Multi-platform release: a hit or miss?

Multi-platform release: a hit or miss?

A Field in EnglandThe much-vaunted (and rightly so in our book) first in multi-platform film releasing recently took place, as Ben Wheatley’s A Field in England opened on 5 July across cinemas, DVD, Film4 and VoD simultaneously.

The release weekend turned out to be full of potential opposition, mainly from the weather. As Friday loomed, the forecasters were predicting a scorchio weekend, with temperatures pushing 30°; on top of this came the excitement of Murray’s Wimbledon semi-final. Surely people would not leave all that behind and head for a darkened cinema or choose to stay indoors to watch the film on the small screen?

But they did. Sixteen cinemas showed the film during the opening night (including a Q&A with Ben Wheatley plus cast, broadcast to all 16 venues), garnering £12,000 in total takings that night. The subsequent box office take has ensured that A Field in England is actually ahead of its theatrical targets, and is currently in the UK box office top 20.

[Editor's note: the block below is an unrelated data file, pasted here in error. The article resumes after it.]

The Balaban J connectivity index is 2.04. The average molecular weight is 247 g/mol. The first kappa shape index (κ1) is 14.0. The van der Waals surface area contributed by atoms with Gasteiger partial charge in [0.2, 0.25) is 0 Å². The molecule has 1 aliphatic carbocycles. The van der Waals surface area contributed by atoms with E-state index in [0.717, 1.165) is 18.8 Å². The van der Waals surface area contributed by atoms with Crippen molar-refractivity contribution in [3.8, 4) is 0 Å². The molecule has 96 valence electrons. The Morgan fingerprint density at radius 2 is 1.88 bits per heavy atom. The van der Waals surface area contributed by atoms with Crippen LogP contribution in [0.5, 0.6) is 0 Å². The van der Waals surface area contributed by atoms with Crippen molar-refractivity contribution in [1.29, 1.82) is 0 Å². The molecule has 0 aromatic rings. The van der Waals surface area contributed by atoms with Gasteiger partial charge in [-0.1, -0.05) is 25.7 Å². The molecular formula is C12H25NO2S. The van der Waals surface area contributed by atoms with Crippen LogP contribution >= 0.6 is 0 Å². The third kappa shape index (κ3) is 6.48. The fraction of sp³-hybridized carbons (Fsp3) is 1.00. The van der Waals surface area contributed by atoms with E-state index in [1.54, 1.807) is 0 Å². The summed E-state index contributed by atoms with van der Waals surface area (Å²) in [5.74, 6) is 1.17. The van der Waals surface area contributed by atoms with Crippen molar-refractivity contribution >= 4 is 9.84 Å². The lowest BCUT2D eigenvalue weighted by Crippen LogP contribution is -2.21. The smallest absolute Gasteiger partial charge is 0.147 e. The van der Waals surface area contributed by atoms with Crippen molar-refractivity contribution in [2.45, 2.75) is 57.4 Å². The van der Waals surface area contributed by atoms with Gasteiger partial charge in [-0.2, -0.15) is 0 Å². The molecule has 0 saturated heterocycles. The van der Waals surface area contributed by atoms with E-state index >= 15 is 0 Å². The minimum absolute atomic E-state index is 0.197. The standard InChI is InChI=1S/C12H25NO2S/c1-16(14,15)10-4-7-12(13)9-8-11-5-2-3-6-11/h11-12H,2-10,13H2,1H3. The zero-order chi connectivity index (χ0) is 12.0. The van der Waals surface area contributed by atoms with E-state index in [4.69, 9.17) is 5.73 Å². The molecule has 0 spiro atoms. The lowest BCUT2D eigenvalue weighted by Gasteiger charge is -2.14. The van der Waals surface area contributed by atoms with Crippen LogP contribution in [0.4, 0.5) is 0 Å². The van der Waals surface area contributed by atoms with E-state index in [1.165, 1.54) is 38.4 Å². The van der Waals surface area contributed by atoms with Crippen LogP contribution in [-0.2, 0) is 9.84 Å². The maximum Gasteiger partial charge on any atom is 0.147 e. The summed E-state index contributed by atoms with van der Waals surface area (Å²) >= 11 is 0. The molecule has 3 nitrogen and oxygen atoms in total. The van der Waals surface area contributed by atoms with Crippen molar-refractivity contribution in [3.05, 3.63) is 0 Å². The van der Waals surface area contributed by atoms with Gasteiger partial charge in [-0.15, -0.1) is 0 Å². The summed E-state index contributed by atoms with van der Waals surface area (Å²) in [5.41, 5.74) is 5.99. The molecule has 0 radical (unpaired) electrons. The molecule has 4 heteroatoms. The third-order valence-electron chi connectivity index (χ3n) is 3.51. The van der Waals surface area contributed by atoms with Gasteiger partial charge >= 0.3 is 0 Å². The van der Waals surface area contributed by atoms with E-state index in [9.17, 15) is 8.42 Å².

At Film4, the part-consolidated viewing figures hit 357,000. And the small screen platform was also the biggest Twitter hit, with the TV broadcast getting the most mentions. (Film4 itself chose not to tweet at all during the screening, as it was a premiere).  After the screening, there was an online digital masterclass available, emphasising the whole interactive theme.

And what of VoD, which included Film4oD, Virgin and iTunes? It proved pretty popular here too, racking up a chunky 30% of Film4oD’s weekend sales. The film seemed to inspire viewers to watch other titles from the director too – Film4oD consolidated the weekend with a Ben Wheatley retrospective.

And to round off the results for the fourth viewing platform: Blu-ray surprisingly outstripped DVD sales.

This all seems quite a feat for a film that took just 12 days to shoot and around £300,000 to make…

Film4 had made no bones of the fact that this type of release was an experiment, and we think its success proves that today’s audience relish not just the fact they can choose how, where and when to watch something, but also the fact that it is a shared experience, albeit remotely.

With another (hot?) summer filled with outdoor screenings and live streaming of theatre and opera on giant screens, there certainly seems to be an appetite for shared viewing pleasure.

What next for experimental releasing? Let us know your views below, or via our Facebook page.

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